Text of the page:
Ramadan Preparation: A Khutbah

Islam is a religion of responsibility, both towards ourselves and to others. This is part of our deeds as well as our religious literacy.

Recap on the meaning of taqwā. We can think of it as a set of reflexes – a self-defense system as per al-Tabrizi’s definition:

الإتقاء أن تجعل بينك و بين ما تخافه حاجزا يحفظك

“Taqwa is the idea that you [A] place something [C] between yourself and that which you fear could destroy you [B].”

و اتقوا يوما لا تجزي نفس عن نفس شيئا و لا يقبل منها شفاعة و لا يوخذ منها عدل و لا هم ينصرون

“Defend yourself against a day that will come where no soul shall be of assistance to another whatsoever – nor shall it put forth an intercessor in its place – no compensation will be taken from it – nor shall there be anyone to come to its aid.” [Qur’an: 2:47]

Responsibility: we must take ownership over our Islam as it pertains to our personal piety, development and how Islam is seen in the public eye. We can see this in the narration of the Prophet, صلى الله عليه وسلم:

عن ابن شيبان عن أبيه, قال قال رسول الله, صلى الله عليه و سلم من بات على ظهر بيت ليس له حجار فقد برئت منه الذمة

“Whoever spends the night on the roof of a house that has no stone balustrade, then by all means, Allah’s responsibility towards him has been absolved!”

عن مالك أن رسول الله صلى الله عليه و سلم قال بعثت لأتمم حسن الأخلاق

One of the primary areas we can all work on and take responsibility over is our character. We can see clearly that character was of paramount importance to the Messenger and to Islam as a whole. Related to us from Imam Mālik’s Muwatta’: Mālik heard the Messenger of Allah [s] state:

“I was sent for the perfection of character.”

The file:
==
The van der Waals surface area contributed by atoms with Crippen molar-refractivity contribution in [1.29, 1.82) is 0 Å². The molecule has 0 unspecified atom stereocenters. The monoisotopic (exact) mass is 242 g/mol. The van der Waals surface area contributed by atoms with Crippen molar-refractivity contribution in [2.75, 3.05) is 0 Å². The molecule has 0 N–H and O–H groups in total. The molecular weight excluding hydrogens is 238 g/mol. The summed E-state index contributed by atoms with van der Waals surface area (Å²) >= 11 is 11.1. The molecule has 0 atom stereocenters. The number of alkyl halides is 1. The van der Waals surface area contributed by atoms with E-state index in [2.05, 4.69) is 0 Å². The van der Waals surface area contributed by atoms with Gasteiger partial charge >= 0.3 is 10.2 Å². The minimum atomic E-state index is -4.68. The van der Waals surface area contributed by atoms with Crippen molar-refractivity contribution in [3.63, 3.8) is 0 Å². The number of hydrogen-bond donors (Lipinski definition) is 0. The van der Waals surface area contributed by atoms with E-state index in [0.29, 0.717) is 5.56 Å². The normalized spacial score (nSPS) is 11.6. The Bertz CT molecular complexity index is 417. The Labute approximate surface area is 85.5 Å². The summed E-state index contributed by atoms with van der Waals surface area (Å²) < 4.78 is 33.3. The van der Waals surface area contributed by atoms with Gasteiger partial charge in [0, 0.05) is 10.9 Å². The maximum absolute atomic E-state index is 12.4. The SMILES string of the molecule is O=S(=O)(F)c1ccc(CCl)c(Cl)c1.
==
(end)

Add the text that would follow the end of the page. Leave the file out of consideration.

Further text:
عن علي بن حسين بن علي بن أبي طالب من حسن إسلام المرء تركه ما لا يعنيه

Related to us from ‘Ali b. Abi Talib in Imam Mālik’s Muwatta’:

“From the excellent qualities of a person’s Islam is that s/he leaves off that which does not concern him/her.”

Avoiding Disobedience

المعصية بالجوارح يوم تشهد عليهم ألسنتهم وأيديهم وأرجلهم بما كانوا يعملون

“On that day their tongues, hands, and feet will testify against them about what they used to do.” [al-Nur, 24].

The limbs are the instrucments by which we committ acts of disobedience. Here are three to watch: the eyes, ears, and tongue. Each will testify either for or against us on the Day of Judgment, where they will speak of what we did:

قال عز و جل ما تقرب إلي المتقربون بمثل أداء ما افترضته عليهم و لا يزال العبد يتقرب إلي بالنوافل حتى أحبه فإذا أحببته كنت سمعه الذي يسمع به وبصره الذي يبصر به ولسانه الذي ينطق به ويده التي يبطش بها ورجله التي يمشي بها

Closing du’ah

يا حي يا قيوم برحمتك نسبغيث لا تكلنا إلى أنفسنا ولا إلى أحد من خلقك طرفة عين وأصلح لنا شؤوننا كلها

“O Ever-Living, O Self-Subsistent, by Your mercy we beseech Your help. Leave us not to ourselves nor to any of Your creation for even the blink of an eye. Set right for us all our affairs.”

Ramadan Preparation: A Khutbah by marcmanley

Getting What God Wants Us To Get From Islam: Creating Safe Spaces

First Khutbah – Main Points

What do we want from Islam? We seldom ask this question. What does Allah want us to get from Islam? And in the negotiation of these two questions, how do we go about making this a reality?

Piety, to a large extent, has been replaced by such plastic words as “tradition”. This word has garnered so much attention in recent years that Muslims are beginning to identify themselves as “traditional Muslims”. But my question is: what is “traditional Islam”? Often what is deemed to be traditional is expressed in modes of dress, pious affectation, perhaps even cuisine. Allah has a different definition of piety:

ليس البر أن تولوا وجوهكم قبل المشرق والمغرب

ولكن البر من ءامن بالله واليوم الآخر والملائكة والكتاب والنبئين…

“Piety is not the turning of your face to the East or the West. No, piety is the one who is secure in his belief of God and the Last Day, the Angles, the Book and the Prophets…”

[Q: 2:177]

الذين ءامنوا ولم يلبسوا إيمانهم بظلم اولئك لهم الأمن وهم مهتدون

“Those who profess faith and do not wear their faith on their sleeve, security is their reward. They are the rightly guided.”

[Q: 6:82]

The downside to all of this is that we often create psychological spaces were people do not feel safe to grow as Muslims. This plays on people’s religious sensibilities and in fact, when they do not stand up to this comparison, they may be afflicted with doubt and uncertainty. Continue reading “Getting What God Wants Us To Get From Islam: Creating Safe Spaces”